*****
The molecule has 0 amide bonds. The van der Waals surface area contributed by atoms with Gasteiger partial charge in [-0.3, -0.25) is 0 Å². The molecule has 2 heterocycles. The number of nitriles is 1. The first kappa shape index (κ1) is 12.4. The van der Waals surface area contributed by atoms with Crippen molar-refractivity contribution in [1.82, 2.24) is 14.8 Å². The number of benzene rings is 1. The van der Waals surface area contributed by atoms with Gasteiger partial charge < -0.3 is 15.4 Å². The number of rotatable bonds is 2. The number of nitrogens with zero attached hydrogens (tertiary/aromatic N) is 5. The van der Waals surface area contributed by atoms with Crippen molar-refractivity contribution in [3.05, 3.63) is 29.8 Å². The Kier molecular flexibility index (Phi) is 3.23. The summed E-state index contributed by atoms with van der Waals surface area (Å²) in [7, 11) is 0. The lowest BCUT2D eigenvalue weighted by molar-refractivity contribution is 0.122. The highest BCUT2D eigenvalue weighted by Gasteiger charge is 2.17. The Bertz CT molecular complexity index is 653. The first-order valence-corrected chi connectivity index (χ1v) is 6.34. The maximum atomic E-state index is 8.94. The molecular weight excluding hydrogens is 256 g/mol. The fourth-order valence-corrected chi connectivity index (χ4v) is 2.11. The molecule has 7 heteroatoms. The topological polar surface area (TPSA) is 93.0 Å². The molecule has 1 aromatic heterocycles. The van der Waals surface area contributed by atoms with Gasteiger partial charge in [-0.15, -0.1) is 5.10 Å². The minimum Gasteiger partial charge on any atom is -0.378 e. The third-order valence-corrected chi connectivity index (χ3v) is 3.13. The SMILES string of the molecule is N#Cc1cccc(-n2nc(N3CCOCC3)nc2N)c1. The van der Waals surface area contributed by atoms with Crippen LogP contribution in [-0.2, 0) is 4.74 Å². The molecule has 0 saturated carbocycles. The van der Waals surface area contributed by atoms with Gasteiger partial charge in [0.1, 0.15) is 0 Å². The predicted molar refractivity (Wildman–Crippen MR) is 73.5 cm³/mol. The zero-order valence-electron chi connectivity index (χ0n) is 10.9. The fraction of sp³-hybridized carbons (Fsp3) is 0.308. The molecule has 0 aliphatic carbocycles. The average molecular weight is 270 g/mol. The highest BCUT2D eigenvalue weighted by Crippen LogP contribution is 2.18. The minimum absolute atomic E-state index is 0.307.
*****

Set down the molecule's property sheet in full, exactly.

The molecule has 0 amide bonds. The van der Waals surface area contributed by atoms with Gasteiger partial charge in [-0.3, -0.25) is 0 Å². The molecule has 2 heterocycles. The number of nitriles is 1. The first kappa shape index (κ1) is 12.4. The van der Waals surface area contributed by atoms with Crippen molar-refractivity contribution in [1.82, 2.24) is 14.8 Å². The number of benzene rings is 1. The van der Waals surface area contributed by atoms with Gasteiger partial charge < -0.3 is 15.4 Å². The number of rotatable bonds is 2. The number of nitrogens with zero attached hydrogens (tertiary/aromatic N) is 5. The van der Waals surface area contributed by atoms with Crippen molar-refractivity contribution in [3.05, 3.63) is 29.8 Å². The Kier molecular flexibility index (Phi) is 3.23. The summed E-state index contributed by atoms with van der Waals surface area (Å²) in [7, 11) is 0. The lowest BCUT2D eigenvalue weighted by molar-refractivity contribution is 0.122. The highest BCUT2D eigenvalue weighted by Gasteiger charge is 2.17. The Bertz CT molecular complexity index is 653. The first-order valence-corrected chi connectivity index (χ1v) is 6.34. The maximum atomic E-state index is 8.94. The molecular weight excluding hydrogens is 256 g/mol. The fourth-order valence-corrected chi connectivity index (χ4v) is 2.11. The molecule has 7 heteroatoms. The topological polar surface area (TPSA) is 93.0 Å². The molecule has 1 aromatic heterocycles. The van der Waals surface area contributed by atoms with Gasteiger partial charge in [-0.15, -0.1) is 5.10 Å². The minimum Gasteiger partial charge on any atom is -0.378 e. The third-order valence-corrected chi connectivity index (χ3v) is 3.13. The SMILES string of the molecule is N#Cc1cccc(-n2nc(N3CCOCC3)nc2N)c1. The van der Waals surface area contributed by atoms with Crippen LogP contribution in [-0.2, 0) is 4.74 Å². The molecule has 0 saturated carbocycles. The van der Waals surface area contributed by atoms with Gasteiger partial charge in [0.1, 0.15) is 0 Å². The predicted molar refractivity (Wildman–Crippen MR) is 73.5 cm³/mol. The zero-order valence-electron chi connectivity index (χ0n) is 10.9. The fraction of sp³-hybridized carbons (Fsp3) is 0.308. The molecule has 0 aliphatic carbocycles. The average molecular weight is 270 g/mol. The highest BCUT2D eigenvalue weighted by Crippen LogP contribution is 2.18. The minimum absolute atomic E-state index is 0.307.